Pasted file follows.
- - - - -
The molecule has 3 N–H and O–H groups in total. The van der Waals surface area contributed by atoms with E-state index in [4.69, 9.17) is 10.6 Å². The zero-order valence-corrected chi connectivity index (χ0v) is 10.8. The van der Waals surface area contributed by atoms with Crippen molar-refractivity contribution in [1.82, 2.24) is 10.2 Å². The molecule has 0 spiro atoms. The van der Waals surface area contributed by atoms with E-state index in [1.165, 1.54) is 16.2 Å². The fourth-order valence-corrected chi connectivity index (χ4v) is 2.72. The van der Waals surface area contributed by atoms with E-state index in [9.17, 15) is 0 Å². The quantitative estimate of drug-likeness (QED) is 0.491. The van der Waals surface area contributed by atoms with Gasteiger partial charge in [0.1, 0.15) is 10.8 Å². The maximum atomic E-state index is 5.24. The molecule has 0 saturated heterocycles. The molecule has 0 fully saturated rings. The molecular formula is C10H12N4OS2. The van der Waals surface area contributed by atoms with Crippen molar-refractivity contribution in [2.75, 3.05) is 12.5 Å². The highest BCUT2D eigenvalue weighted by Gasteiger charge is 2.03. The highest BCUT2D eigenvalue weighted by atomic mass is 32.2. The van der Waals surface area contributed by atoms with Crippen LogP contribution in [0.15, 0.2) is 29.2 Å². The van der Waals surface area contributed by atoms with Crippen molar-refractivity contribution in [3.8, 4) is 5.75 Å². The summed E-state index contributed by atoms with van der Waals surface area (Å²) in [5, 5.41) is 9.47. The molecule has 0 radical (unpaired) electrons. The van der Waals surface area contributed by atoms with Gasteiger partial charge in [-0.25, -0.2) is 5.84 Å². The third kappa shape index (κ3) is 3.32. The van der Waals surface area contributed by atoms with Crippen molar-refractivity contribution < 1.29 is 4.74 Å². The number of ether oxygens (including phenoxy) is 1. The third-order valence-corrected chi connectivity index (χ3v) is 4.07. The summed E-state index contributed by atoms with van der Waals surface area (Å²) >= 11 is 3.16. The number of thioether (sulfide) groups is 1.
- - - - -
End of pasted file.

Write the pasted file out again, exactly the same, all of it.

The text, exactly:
The molecule has 3 N–H and O–H groups in total. The van der Waals surface area contributed by atoms with E-state index in [4.69, 9.17) is 10.6 Å². The zero-order valence-corrected chi connectivity index (χ0v) is 10.8. The van der Waals surface area contributed by atoms with Crippen molar-refractivity contribution in [1.82, 2.24) is 10.2 Å². The molecule has 0 spiro atoms. The van der Waals surface area contributed by atoms with E-state index in [1.165, 1.54) is 16.2 Å². The fourth-order valence-corrected chi connectivity index (χ4v) is 2.72. The van der Waals surface area contributed by atoms with E-state index in [9.17, 15) is 0 Å². The quantitative estimate of drug-likeness (QED) is 0.491. The van der Waals surface area contributed by atoms with Gasteiger partial charge in [0.1, 0.15) is 10.8 Å². The maximum atomic E-state index is 5.24. The molecule has 0 saturated heterocycles. The molecule has 0 fully saturated rings. The molecular formula is C10H12N4OS2. The van der Waals surface area contributed by atoms with Crippen molar-refractivity contribution in [2.75, 3.05) is 12.5 Å². The highest BCUT2D eigenvalue weighted by Gasteiger charge is 2.03. The highest BCUT2D eigenvalue weighted by atomic mass is 32.2. The van der Waals surface area contributed by atoms with Crippen LogP contribution in [0.15, 0.2) is 29.2 Å². The van der Waals surface area contributed by atoms with Crippen molar-refractivity contribution in [3.8, 4) is 5.75 Å². The summed E-state index contributed by atoms with van der Waals surface area (Å²) in [5, 5.41) is 9.47. The molecule has 0 radical (unpaired) electrons. The van der Waals surface area contributed by atoms with Gasteiger partial charge in [-0.25, -0.2) is 5.84 Å². The third kappa shape index (κ3) is 3.32. The van der Waals surface area contributed by atoms with Crippen molar-refractivity contribution < 1.29 is 4.74 Å². The number of ether oxygens (including phenoxy) is 1. The third-order valence-corrected chi connectivity index (χ3v) is 4.07. The summed E-state index contributed by atoms with van der Waals surface area (Å²) >= 11 is 3.16. The number of thioether (sulfide) groups is 1.